It is also customary in the U.S. Navy. The current version (YMMV) goes something like:

*Green for admirals, commonly attributed to Fisher and Churchill during WWI (who used PORT and STBD light colours to distinguish who had marked up each missive and how it should be handled).
*Blue for commanding officers, to distinguish official policy from subsequent copies. Also, because supposedly back in the day, atomic arms forms had to be signed in blue when copiers had selenide drums and couldn't "see" blue.
*Green or Red for the XO, to distinguish his originals from both the boss' blue ones and the b&w copies.

Rickover was famous for using red pencil and requiring three different colour copies of every piece of incoming or outgoing correspondence. You can still find flimsies with his red pencil capital "R", designating that he personally reviewed the document and found it acceptable.

Chemyst is not and never was a representative of Noodler's Ink. As misrepresentations like this are not allowed on FPN, Chemyst's right to participate on our board was therefore withdrawn, as from March 2016.
 
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#11 HBlaine

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Posted 04 May 2009 - 19:45

QUOTE (muinteoir @ May 3 2009, 03:34 PM) <{POST_SNAPBACK}>
QUOTE (mucephei @ May 3 2009, 12:16 PM) <{POST_SNAPBACK}>
It is common for senior officers in the British armed forces to use green ink as well.


I assume this is primarily traditional, but any idea how the tradition got started?



If I remember correctly, the tradition in MI-6 started with the first head of the organization in the modern period, Sir Mansfield Cummings, who always used green ink, and who initialled all his documents with his initial, "C". Thus, all succeeding heads of SIS or MI-6 became known as C. (Though the claim now is that the "C" stands for "Chief."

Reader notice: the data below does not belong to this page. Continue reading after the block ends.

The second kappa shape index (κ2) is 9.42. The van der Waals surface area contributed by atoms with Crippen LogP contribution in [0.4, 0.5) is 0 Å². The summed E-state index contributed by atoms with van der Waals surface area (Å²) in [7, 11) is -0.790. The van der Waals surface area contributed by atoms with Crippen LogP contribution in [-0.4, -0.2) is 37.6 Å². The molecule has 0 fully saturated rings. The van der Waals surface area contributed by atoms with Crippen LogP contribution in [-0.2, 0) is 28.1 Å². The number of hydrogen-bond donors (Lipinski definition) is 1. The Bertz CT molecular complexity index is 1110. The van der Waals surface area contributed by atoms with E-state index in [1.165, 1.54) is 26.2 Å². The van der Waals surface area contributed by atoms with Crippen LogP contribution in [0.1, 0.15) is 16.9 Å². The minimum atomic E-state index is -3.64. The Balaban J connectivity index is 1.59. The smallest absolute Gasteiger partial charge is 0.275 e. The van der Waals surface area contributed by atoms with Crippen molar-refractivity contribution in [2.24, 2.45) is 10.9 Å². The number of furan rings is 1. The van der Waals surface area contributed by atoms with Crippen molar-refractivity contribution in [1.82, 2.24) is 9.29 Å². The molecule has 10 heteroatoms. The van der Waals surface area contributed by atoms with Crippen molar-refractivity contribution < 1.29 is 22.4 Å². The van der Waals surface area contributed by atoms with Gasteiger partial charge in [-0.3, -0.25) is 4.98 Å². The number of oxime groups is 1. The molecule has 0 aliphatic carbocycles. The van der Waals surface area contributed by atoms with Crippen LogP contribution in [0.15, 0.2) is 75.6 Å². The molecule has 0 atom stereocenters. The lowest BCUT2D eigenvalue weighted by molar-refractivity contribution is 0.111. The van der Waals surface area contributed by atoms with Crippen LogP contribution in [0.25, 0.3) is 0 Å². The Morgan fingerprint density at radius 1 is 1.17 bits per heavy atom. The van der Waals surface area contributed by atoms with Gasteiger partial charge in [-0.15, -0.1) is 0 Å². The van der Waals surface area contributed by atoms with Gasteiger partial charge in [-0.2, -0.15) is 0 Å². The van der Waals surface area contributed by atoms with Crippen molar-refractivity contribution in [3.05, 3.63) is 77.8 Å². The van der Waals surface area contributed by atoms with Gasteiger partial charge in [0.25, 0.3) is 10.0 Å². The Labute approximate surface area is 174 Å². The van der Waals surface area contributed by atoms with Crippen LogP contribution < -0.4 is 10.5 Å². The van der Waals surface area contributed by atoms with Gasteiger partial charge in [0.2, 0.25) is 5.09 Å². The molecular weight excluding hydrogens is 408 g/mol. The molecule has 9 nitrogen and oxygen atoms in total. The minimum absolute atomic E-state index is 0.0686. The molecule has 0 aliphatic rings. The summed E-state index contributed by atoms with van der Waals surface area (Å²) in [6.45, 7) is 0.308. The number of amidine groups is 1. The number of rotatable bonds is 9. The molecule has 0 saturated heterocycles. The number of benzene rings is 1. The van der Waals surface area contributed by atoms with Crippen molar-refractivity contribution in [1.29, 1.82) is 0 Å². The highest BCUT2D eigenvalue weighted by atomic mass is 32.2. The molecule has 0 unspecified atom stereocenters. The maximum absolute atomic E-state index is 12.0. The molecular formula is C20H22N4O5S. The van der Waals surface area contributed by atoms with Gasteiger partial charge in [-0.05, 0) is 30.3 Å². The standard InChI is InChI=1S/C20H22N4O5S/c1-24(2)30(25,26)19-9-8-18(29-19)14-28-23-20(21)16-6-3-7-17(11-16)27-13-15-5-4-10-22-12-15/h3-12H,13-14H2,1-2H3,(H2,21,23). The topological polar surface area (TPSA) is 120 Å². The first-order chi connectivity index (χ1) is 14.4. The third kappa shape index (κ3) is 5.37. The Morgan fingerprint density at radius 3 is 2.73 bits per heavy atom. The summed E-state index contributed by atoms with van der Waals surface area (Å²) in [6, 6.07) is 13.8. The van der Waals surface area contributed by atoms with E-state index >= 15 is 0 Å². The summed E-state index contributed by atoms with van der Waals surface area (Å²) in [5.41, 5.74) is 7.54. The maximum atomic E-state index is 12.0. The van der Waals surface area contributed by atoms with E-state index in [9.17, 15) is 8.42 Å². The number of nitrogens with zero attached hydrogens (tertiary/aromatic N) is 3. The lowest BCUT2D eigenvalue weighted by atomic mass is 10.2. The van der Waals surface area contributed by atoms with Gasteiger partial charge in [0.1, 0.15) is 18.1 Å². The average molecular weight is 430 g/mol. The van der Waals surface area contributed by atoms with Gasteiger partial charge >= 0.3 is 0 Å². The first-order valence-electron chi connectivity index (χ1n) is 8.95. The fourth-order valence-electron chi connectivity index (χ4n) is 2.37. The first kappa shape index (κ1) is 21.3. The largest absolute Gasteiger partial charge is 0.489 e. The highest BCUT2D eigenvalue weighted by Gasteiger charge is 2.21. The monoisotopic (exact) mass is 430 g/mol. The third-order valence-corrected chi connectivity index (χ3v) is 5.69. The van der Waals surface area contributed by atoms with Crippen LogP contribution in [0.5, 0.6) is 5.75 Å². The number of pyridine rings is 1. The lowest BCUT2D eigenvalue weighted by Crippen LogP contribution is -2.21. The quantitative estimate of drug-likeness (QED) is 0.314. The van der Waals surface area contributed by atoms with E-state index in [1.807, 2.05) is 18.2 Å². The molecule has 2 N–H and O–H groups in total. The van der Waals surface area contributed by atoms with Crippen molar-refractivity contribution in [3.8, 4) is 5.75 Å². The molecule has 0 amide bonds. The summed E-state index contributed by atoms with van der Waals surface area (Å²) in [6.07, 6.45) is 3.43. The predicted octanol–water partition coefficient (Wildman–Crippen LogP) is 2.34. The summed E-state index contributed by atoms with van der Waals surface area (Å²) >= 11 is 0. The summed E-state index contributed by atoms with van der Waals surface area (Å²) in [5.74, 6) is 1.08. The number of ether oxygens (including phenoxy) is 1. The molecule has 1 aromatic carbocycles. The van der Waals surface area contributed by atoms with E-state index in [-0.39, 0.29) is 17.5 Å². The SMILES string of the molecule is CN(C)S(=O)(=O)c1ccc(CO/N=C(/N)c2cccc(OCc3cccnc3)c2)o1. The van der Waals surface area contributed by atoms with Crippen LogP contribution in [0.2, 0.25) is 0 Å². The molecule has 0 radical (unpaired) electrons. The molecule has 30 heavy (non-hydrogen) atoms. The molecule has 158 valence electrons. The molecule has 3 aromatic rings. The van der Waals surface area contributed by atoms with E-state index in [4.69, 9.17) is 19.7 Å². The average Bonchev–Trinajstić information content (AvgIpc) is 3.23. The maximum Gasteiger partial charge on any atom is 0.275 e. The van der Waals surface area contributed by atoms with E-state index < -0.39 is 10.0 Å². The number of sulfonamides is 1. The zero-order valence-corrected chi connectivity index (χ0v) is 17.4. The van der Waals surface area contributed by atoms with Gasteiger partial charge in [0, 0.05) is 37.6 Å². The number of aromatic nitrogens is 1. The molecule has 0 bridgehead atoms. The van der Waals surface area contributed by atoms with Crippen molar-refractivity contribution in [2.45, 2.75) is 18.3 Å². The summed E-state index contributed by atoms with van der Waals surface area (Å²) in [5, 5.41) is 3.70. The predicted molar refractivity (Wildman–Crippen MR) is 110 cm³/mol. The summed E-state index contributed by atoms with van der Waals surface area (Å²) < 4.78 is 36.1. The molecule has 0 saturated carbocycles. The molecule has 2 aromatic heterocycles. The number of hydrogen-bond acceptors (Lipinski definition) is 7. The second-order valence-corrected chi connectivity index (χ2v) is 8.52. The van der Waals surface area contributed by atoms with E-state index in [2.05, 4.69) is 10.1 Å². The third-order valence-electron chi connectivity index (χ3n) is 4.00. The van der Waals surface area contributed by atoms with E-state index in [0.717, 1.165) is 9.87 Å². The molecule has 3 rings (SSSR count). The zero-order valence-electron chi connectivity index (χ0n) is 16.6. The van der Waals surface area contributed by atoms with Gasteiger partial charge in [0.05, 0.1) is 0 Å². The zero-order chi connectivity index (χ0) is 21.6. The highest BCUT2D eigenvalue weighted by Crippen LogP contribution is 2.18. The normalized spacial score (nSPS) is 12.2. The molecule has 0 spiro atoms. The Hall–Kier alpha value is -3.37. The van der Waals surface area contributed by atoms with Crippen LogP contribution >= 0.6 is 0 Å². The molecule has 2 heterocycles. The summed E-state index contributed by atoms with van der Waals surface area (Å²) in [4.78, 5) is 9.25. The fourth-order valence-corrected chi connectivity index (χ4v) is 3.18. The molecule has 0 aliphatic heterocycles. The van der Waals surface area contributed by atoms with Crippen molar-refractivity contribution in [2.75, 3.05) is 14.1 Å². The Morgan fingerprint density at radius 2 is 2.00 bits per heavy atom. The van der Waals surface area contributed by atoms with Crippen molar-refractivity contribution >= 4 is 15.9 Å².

"Here was a man who had said, with his wan smile, that once he realized that he would never be a protagonist, he decided to become, instead, an intelligent spectator, for there was no point in writing without serious motivation." - Casaubon referring to Belbo, Foucault's Pendulum.

#12 HBlaine

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Posted 04 May 2009 - 19:48

QUOTE (DunhillGuru @ May 1 2009, 11:49 PM) <{POST_SNAPBACK}>
QUOTE
...To these dissenters, some of whom have hitched their careers to Inkster’s bandwagon, it is intolerable that Scarlett should wield the hallowed green ink with which C traditionally signs off his reports. They insist that the honour should be Inkster’s.


(Full article can be seen HERE)

I came across this little snippet while reading about Sir John Scarlett - head of the British Secret Intelligence Service - MI6

I always thought the green ink story to be a matter of fiction developed by Ian Fleming in the James Bond books. But it seems this piece of information is true.

Reading a book recently on MI6's secret wars, it seems that Sir John Scarlett also uses a Parker fountain pen.

PS. For those of you not in the know - unlike the James Bond stories - the head of MI6 is not called "M" but "C" - the initial of the first head of the service Captain Mansfield Cummings


Anthony Cave Brown's biography of Sir Stewart Menzies, who served as C through WWII, has several references to Menzies writing in "C's distinctive green ink". Unfortunately, he doesn't mention what kind of ink or pen... (I imagine the pen was probably a dip pen, though.)
"Here was a man who had said, with his wan smile, that once he realized that he would never be a protagonist, he decided to become, instead, an intelligent spectator, for there was no point in writing without serious motivation." - Casaubon referring to Belbo, Foucault's Pendulum.

#13 AndrewW

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Posted 05 May 2009 - 10:30

In "The Sandbaggers" - a supposedly quite realistic drama series about MI6 from the 1970s, still available on DVD - you can almost always see a bottle of Quink Green on C's desk. In one episode, you actually see his signature (and thumb-print) in green ink at the bottom of a letter. (I have a feeling that this show, first televised when I was about 12 or so - may have been the start of my relationship with green ink...)